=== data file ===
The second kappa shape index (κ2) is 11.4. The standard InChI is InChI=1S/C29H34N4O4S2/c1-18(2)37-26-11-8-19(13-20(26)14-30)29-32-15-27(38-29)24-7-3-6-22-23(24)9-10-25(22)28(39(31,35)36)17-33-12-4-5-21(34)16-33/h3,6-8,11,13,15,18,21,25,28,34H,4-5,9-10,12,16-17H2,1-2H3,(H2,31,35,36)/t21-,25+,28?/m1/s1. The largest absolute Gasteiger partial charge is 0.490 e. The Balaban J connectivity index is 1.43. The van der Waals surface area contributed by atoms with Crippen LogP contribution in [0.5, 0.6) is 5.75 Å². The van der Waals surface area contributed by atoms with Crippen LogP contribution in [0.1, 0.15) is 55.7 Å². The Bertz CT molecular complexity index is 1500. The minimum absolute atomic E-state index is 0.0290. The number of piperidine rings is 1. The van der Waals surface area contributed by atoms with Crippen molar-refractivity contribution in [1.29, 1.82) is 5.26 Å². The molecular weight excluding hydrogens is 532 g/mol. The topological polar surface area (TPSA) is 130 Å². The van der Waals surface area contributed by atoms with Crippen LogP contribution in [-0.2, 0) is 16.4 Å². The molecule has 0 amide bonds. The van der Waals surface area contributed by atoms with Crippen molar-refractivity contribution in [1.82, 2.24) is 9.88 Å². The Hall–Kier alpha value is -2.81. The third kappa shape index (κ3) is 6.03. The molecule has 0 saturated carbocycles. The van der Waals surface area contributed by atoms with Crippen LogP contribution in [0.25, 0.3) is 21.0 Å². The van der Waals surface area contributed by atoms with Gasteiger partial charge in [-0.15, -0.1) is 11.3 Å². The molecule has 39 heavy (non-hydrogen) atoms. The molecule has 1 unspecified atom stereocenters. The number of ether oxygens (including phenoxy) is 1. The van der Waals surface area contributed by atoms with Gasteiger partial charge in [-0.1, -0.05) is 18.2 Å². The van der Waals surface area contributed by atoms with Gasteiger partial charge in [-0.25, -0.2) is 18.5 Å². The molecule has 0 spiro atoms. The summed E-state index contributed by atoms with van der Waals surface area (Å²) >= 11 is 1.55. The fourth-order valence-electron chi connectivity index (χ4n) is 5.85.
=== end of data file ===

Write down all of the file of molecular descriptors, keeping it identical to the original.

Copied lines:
The second kappa shape index (κ2) is 11.4. The standard InChI is InChI=1S/C29H34N4O4S2/c1-18(2)37-26-11-8-19(13-20(26)14-30)29-32-15-27(38-29)24-7-3-6-22-23(24)9-10-25(22)28(39(31,35)36)17-33-12-4-5-21(34)16-33/h3,6-8,11,13,15,18,21,25,28,34H,4-5,9-10,12,16-17H2,1-2H3,(H2,31,35,36)/t21-,25+,28?/m1/s1. The largest absolute Gasteiger partial charge is 0.490 e. The Balaban J connectivity index is 1.43. The van der Waals surface area contributed by atoms with Crippen LogP contribution in [0.5, 0.6) is 5.75 Å². The van der Waals surface area contributed by atoms with Crippen LogP contribution in [0.1, 0.15) is 55.7 Å². The Bertz CT molecular complexity index is 1500. The minimum absolute atomic E-state index is 0.0290. The number of piperidine rings is 1. The van der Waals surface area contributed by atoms with Crippen molar-refractivity contribution in [1.29, 1.82) is 5.26 Å². The molecular weight excluding hydrogens is 532 g/mol. The topological polar surface area (TPSA) is 130 Å². The van der Waals surface area contributed by atoms with Crippen LogP contribution in [-0.2, 0) is 16.4 Å². The molecule has 0 amide bonds. The van der Waals surface area contributed by atoms with Crippen molar-refractivity contribution in [1.82, 2.24) is 9.88 Å². The Hall–Kier alpha value is -2.81. The third kappa shape index (κ3) is 6.03. The molecule has 0 saturated carbocycles. The van der Waals surface area contributed by atoms with Crippen LogP contribution in [0.25, 0.3) is 21.0 Å². The van der Waals surface area contributed by atoms with Gasteiger partial charge in [-0.15, -0.1) is 11.3 Å². The molecule has 39 heavy (non-hydrogen) atoms. The molecule has 1 unspecified atom stereocenters. The number of ether oxygens (including phenoxy) is 1. The van der Waals surface area contributed by atoms with Gasteiger partial charge in [-0.1, -0.05) is 18.2 Å². The van der Waals surface area contributed by atoms with Gasteiger partial charge in [-0.25, -0.2) is 18.5 Å². The molecule has 0 spiro atoms. The summed E-state index contributed by atoms with van der Waals surface area (Å²) >= 11 is 1.55. The fourth-order valence-electron chi connectivity index (χ4n) is 5.85.